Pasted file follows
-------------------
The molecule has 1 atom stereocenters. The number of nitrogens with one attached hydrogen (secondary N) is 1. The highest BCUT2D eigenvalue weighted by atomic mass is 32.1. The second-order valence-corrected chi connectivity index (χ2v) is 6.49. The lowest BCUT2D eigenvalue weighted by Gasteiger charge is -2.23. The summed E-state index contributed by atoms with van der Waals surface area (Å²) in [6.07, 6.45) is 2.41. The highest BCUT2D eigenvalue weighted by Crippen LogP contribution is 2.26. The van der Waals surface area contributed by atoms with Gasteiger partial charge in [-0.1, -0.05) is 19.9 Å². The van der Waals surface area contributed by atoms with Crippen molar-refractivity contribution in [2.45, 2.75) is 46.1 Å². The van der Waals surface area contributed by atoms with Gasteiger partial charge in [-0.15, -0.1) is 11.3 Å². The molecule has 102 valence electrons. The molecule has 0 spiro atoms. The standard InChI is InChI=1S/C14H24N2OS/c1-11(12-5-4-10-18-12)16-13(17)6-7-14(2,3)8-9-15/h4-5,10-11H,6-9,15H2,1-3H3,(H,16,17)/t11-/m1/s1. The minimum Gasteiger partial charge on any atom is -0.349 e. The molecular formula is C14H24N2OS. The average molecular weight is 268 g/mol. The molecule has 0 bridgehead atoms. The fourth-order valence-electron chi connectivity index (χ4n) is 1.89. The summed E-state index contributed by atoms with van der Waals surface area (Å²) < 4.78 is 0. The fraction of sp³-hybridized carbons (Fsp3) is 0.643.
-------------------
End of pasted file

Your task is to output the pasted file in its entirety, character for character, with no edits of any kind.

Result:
The molecule has 1 atom stereocenters. The number of nitrogens with one attached hydrogen (secondary N) is 1. The highest BCUT2D eigenvalue weighted by atomic mass is 32.1. The second-order valence-corrected chi connectivity index (χ2v) is 6.49. The lowest BCUT2D eigenvalue weighted by Gasteiger charge is -2.23. The summed E-state index contributed by atoms with van der Waals surface area (Å²) in [6.07, 6.45) is 2.41. The highest BCUT2D eigenvalue weighted by Crippen LogP contribution is 2.26. The van der Waals surface area contributed by atoms with Gasteiger partial charge in [-0.1, -0.05) is 19.9 Å². The van der Waals surface area contributed by atoms with Crippen molar-refractivity contribution in [2.45, 2.75) is 46.1 Å². The van der Waals surface area contributed by atoms with Gasteiger partial charge in [-0.15, -0.1) is 11.3 Å². The molecule has 102 valence electrons. The molecule has 0 spiro atoms. The standard InChI is InChI=1S/C14H24N2OS/c1-11(12-5-4-10-18-12)16-13(17)6-7-14(2,3)8-9-15/h4-5,10-11H,6-9,15H2,1-3H3,(H,16,17)/t11-/m1/s1. The minimum Gasteiger partial charge on any atom is -0.349 e. The molecular formula is C14H24N2OS. The average molecular weight is 268 g/mol. The molecule has 0 bridgehead atoms. The fourth-order valence-electron chi connectivity index (χ4n) is 1.89. The summed E-state index contributed by atoms with van der Waals surface area (Å²) < 4.78 is 0. The fraction of sp³-hybridized carbons (Fsp3) is 0.643.